Troubled US soldier Travis King seized by North Korea after crossing border disguised as tourist

A US soldier facing disciplinary action crossed the inter-Korean border into North Korea on Tuesday, where he is being held, US officials said.

Private 2nd Class Travis King had just been released from a South Korean prison where he had been held for assault and was facing further military disciplinary action in the United States.

Pte King, who is in his early 20s, was escorted to the airport to be flown back to Fort Bliss, Texas, but instead of boarding the plane he left and took part in a village tour Korean border crossing from Panmunjom, where he crossed the border.

As he crossed the demilitarized zone (DMZ), he let out a loud “ha ha ha”, a witness said.

He had joined a group visiting the Joint Security Area – the DMZ border village separating the two Koreas, which is heavily guarded by soldiers from both sides.

The UN command said in a statement: “A US national on a Joint Security Area (JSA) orientation tour has crossed the military demarcation line into the Democratic People’s Republic of Korea (DPRK) without permission.”

Authorities said “we are working with our KPA (North Korean military) counterparts to resolve this incident.”

A US official told CBS News the service member was able to return and join the border tour after clearing airport security.

According to local press, a foreign national crossed the border at 3:27 p.m. local time [0637 GMT].

Colonel Isaac Taylor of U.S. Forces Korea Public Affairs said The Independent: “A U.S. service member on a JSA orientation tour has voluntarily and without permission crossed the Military Demarcation Line into the Democratic People’s Republic of Korea (DPRK). We believe he is currently being held in the DPRK and are working with our KPA counterparts to resolve this incident.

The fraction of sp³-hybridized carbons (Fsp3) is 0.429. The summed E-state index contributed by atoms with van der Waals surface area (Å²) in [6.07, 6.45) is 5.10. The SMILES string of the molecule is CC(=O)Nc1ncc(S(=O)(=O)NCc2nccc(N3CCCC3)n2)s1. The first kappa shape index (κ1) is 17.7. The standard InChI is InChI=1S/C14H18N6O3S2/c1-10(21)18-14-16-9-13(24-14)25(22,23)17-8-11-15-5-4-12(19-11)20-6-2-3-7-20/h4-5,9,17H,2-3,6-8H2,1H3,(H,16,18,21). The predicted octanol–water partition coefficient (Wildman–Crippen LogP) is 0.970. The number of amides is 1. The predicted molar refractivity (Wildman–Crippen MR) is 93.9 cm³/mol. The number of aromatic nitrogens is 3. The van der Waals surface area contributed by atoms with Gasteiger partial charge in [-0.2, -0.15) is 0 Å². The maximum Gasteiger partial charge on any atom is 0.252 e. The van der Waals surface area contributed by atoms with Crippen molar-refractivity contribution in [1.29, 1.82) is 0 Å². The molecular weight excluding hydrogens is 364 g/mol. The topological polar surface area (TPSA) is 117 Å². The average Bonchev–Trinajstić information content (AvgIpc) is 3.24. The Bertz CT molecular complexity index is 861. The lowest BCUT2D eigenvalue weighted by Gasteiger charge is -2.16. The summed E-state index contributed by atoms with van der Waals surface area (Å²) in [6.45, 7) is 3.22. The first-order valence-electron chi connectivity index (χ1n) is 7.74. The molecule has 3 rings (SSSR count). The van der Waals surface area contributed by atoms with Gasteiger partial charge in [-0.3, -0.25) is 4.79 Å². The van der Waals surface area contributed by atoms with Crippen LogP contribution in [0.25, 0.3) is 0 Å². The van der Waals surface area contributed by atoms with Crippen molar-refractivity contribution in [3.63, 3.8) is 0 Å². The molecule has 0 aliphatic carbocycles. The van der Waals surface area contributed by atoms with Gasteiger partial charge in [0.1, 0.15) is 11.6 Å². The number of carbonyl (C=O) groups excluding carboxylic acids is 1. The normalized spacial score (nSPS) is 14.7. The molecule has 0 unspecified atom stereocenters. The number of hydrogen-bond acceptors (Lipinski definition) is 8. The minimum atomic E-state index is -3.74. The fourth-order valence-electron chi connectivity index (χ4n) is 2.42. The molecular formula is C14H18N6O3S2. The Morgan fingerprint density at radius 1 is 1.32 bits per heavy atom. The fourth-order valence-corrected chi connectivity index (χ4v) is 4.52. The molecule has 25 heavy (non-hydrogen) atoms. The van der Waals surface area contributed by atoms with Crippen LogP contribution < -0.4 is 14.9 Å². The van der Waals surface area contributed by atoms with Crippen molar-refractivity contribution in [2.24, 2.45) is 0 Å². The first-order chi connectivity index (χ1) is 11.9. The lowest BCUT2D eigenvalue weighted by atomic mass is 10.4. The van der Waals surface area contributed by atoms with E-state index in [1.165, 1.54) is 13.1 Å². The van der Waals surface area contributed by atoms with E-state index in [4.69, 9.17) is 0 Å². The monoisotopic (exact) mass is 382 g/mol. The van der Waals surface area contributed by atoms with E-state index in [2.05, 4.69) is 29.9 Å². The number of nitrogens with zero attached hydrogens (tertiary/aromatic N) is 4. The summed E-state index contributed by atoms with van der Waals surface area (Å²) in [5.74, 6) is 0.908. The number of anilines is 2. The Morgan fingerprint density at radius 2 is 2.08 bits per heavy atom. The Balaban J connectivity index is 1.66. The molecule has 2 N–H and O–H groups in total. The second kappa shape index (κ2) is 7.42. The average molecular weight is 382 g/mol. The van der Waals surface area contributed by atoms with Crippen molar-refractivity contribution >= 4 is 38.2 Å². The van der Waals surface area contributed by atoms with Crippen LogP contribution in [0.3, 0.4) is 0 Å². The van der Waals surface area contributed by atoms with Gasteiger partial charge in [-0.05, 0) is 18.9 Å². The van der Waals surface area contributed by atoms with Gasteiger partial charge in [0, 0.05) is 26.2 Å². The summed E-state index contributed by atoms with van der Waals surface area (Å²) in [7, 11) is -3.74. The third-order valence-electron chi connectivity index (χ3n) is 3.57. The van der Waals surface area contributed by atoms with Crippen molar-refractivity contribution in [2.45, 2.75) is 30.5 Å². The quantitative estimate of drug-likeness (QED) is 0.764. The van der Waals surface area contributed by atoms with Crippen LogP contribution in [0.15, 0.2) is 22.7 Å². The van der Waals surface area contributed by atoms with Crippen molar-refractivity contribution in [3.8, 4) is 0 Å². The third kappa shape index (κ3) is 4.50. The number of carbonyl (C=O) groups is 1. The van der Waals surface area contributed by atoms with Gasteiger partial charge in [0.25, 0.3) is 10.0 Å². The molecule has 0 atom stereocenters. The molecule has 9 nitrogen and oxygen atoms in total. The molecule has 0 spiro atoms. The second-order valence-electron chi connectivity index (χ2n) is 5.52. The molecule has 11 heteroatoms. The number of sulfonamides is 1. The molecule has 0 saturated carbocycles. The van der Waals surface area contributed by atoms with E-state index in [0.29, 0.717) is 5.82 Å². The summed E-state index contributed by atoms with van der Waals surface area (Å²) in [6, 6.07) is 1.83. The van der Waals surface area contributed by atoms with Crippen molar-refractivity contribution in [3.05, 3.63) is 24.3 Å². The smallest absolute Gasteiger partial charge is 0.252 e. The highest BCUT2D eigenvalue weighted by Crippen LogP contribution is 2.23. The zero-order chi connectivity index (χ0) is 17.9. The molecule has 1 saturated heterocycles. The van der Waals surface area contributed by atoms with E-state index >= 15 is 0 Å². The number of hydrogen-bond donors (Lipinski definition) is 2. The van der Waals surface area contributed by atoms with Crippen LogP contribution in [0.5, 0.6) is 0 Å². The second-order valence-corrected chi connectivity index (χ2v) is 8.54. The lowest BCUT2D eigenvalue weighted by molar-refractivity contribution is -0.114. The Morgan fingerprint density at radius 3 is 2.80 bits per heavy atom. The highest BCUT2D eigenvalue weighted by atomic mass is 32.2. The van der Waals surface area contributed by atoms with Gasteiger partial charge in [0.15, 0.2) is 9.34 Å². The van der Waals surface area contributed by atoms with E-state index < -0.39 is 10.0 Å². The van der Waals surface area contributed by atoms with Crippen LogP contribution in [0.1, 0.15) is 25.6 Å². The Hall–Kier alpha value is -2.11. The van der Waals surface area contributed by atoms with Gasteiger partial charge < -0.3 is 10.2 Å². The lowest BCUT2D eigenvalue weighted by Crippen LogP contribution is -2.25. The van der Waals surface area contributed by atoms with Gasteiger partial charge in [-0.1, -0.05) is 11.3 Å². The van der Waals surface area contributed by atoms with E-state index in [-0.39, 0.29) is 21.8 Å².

An individual who said he witnessed what happened and was on the tour with the US soldier told CBS News that they had visited one of the buildings in the area when “this man is making a loud “ha ha ha” and just runs between some buildings”.

“I thought it was a bad joke at first but when he didn’t come back I realized it wasn’t a joke and then everyone reacted and things got crazy,” wrote they stated at the point of sale.

The witness told the network that no North Korean soldiers could be seen where the man was running, adding that they had been told there had been no presence since the pandemic while South Korea North was trying to completely close its borders.

The witness said that after the man crossed the border, the tour group was taken to Freedom House to make statements and then taken to their bus.

“I’m telling you this because it really hit me pretty hard,” the witness told CBS News. “It was on the way back on the bus, and we got to one of the checkpoints… Someone said there were 43 of us going in and 42 coming back.”

An anonymous official said The Washington Post that: “It was a deliberate decision on the part of the service member to cross.”